Figure 1. The central node in the footprint is colleges, universities, and other professional schools. Other institutions providing services to them are spectator sports and promoters of the sports and social clubs and other educational services. In addition, manufacturers of the helmets and the wholesalers could be caught in the scenario, as well as medical services diagnosing injuries. Equipment could be provided to the colleges directly, through the promoters and the organizers of the college leagues. (Source: Arium)

Important Factors for Quantifying Head Injury Risk

Potential drivers of losses related to football head injuries may include:

  • The number of current and former players in the NFL, collegiate, high school, and other football programs
  • The number of organizations promoting and supporting the sport in the U.S.
  • Injury trends in NFL, collegiate, and other recreational leagues
  • Participation trends for each group over time
  • Concussion protocols used: Stricter concussion monitoring may help reduce the frequency and severity of head injuries
  • The changing nature of the sport: The size of football players has increased over time, and that has likely increased the number and severity of football-related head injuries
  • Length of football-playing career: One recent study found that the length of a player's career could impact the severity of brain damage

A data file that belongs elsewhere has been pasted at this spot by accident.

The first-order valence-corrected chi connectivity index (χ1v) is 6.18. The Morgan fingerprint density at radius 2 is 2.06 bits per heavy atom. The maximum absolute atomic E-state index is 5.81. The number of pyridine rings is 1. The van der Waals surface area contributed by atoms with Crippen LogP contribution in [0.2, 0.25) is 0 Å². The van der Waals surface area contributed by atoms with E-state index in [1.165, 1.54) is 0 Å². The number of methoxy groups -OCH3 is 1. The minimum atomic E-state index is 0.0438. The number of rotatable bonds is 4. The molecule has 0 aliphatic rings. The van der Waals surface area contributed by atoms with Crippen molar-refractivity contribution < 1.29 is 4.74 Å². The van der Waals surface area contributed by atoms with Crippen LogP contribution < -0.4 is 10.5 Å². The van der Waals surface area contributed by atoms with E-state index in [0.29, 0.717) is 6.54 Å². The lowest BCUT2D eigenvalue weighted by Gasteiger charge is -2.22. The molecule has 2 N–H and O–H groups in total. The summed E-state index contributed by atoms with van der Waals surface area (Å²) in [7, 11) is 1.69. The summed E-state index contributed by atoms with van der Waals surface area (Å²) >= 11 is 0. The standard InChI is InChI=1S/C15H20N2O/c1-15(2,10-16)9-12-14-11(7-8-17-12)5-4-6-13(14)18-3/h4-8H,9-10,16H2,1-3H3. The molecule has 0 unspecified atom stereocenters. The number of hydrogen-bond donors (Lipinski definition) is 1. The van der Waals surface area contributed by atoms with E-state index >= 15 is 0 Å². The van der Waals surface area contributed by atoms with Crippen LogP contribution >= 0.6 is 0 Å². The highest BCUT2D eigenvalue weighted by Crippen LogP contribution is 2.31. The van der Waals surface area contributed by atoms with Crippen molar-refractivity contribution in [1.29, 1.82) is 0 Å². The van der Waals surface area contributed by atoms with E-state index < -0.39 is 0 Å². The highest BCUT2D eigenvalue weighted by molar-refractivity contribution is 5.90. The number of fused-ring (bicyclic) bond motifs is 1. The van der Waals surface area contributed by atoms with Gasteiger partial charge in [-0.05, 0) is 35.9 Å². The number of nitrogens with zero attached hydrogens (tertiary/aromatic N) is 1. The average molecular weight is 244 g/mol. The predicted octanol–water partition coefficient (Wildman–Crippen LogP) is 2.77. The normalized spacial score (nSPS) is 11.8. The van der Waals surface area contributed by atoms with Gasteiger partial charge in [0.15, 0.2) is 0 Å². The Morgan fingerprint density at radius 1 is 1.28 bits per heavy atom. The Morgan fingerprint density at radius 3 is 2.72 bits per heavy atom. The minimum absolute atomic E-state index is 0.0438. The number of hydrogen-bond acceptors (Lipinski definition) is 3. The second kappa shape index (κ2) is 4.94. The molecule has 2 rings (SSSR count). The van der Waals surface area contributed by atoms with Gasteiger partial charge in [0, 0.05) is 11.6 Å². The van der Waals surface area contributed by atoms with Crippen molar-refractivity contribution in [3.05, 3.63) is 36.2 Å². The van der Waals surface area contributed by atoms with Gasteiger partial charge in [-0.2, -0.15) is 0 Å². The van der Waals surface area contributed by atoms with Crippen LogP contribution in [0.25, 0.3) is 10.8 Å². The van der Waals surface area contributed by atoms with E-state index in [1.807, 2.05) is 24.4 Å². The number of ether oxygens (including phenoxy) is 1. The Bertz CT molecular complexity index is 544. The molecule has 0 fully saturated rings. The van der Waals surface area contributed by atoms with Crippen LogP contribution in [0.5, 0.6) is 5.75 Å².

Other factors that may affect the size of the losses include:

  • The potential for punitive damages in cases where protective measures were not taken or when risks of concussion may have been known but not disclosed to players
  • The potential for loss of earnings due to declining cognitive abilities of players over time
  • The type of brain disease contracted—treatment costs for different diseases vary significantly

It can take years to develop the symptoms of neurodegenerative diseases, so a loss related to head injuries during football-playing years can have a long latency period. These types of injuries often show up long after a player has retired. As a result, many historical policy years have the potential to produce losses above and beyond current loss reserve levels.

What does Arium do with this information?

Once we have estimated the total (economic and non-economic) football-related head injury losses and have an idea of the spread of losses across industries and insurance lines of business, Arium loss assessments can help (re)insurers estimate the total gross and net (of reinsurance) insurance losses for a specific portfolio.

Data for an insurer’s portfolio can be filtered to include only policies for insureds within the event footprint. Based on the footprint, the total loss amount, and the loss distribution across industries and lines of business, Arium can then run thousands of simulations to determine how such losses may impact the specific portfolio.

Figure 1
Figure 2. Footprint for colleges, master portfolio overlaid. (Source Arium)

These simulations provide a way to develop a reasonable range of estimates for potential insurable loss outcomes on a portfolio. The output of this process can help insurers with portfolio/exposure management, reinsurance buying/pricing, stress testing for capital adequacy purposes, and with reserving for potential large liability catastrophes.


Read “Can Opioid Crisis-Related Losses Be Quantified?” to learn about the losses and liabilities facing particular drug companies in the shadow of the opioid crisis